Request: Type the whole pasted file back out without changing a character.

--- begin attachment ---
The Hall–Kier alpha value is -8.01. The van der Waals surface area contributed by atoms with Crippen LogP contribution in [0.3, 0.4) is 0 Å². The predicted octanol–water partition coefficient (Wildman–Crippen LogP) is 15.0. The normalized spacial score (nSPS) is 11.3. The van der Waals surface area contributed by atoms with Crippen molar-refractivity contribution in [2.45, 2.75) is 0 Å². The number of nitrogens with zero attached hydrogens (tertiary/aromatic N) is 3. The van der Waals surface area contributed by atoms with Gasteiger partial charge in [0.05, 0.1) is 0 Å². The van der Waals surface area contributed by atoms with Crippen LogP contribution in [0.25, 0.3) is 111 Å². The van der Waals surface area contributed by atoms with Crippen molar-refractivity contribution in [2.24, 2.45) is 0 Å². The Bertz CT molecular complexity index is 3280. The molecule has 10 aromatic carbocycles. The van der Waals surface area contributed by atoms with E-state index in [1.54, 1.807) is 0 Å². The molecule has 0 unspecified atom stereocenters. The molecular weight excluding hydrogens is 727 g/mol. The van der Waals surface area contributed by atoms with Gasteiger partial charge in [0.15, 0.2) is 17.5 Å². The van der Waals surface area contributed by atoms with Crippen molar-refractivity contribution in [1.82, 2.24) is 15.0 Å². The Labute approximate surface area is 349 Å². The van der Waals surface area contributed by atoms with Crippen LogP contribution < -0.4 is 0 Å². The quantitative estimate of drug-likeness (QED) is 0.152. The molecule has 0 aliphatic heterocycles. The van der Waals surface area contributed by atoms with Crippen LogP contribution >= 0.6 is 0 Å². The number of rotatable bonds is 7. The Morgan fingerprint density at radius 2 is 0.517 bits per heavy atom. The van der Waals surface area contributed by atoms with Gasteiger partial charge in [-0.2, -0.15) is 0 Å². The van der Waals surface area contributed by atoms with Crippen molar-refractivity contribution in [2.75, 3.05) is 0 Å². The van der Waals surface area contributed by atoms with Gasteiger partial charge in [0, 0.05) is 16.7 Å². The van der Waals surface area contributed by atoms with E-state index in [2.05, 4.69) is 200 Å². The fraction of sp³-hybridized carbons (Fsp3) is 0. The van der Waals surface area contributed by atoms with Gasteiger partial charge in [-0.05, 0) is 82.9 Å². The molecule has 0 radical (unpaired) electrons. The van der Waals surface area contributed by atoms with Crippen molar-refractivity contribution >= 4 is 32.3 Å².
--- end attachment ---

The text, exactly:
The Hall–Kier alpha value is -8.01. The van der Waals surface area contributed by atoms with Crippen LogP contribution in [0.3, 0.4) is 0 Å². The predicted octanol–water partition coefficient (Wildman–Crippen LogP) is 15.0. The normalized spacial score (nSPS) is 11.3. The van der Waals surface area contributed by atoms with Crippen molar-refractivity contribution in [2.45, 2.75) is 0 Å². The number of nitrogens with zero attached hydrogens (tertiary/aromatic N) is 3. The van der Waals surface area contributed by atoms with Gasteiger partial charge in [0.05, 0.1) is 0 Å². The van der Waals surface area contributed by atoms with Crippen LogP contribution in [0.25, 0.3) is 111 Å². The van der Waals surface area contributed by atoms with Crippen molar-refractivity contribution in [2.24, 2.45) is 0 Å². The Bertz CT molecular complexity index is 3280. The molecule has 10 aromatic carbocycles. The van der Waals surface area contributed by atoms with E-state index in [1.54, 1.807) is 0 Å². The molecule has 0 unspecified atom stereocenters. The molecular weight excluding hydrogens is 727 g/mol. The van der Waals surface area contributed by atoms with Gasteiger partial charge in [0.15, 0.2) is 17.5 Å². The van der Waals surface area contributed by atoms with Crippen molar-refractivity contribution in [1.82, 2.24) is 15.0 Å². The Labute approximate surface area is 349 Å². The van der Waals surface area contributed by atoms with Crippen LogP contribution < -0.4 is 0 Å². The quantitative estimate of drug-likeness (QED) is 0.152. The molecule has 0 aliphatic heterocycles. The van der Waals surface area contributed by atoms with Crippen LogP contribution >= 0.6 is 0 Å². The number of rotatable bonds is 7. The Morgan fingerprint density at radius 2 is 0.517 bits per heavy atom. The van der Waals surface area contributed by atoms with Gasteiger partial charge in [-0.2, -0.15) is 0 Å². The van der Waals surface area contributed by atoms with Crippen molar-refractivity contribution in [2.75, 3.05) is 0 Å². The van der Waals surface area contributed by atoms with Gasteiger partial charge in [0, 0.05) is 16.7 Å². The van der Waals surface area contributed by atoms with E-state index in [2.05, 4.69) is 200 Å². The fraction of sp³-hybridized carbons (Fsp3) is 0. The van der Waals surface area contributed by atoms with Gasteiger partial charge in [-0.05, 0) is 82.9 Å². The molecule has 0 radical (unpaired) electrons. The van der Waals surface area contributed by atoms with Crippen molar-refractivity contribution >= 4 is 32.3 Å².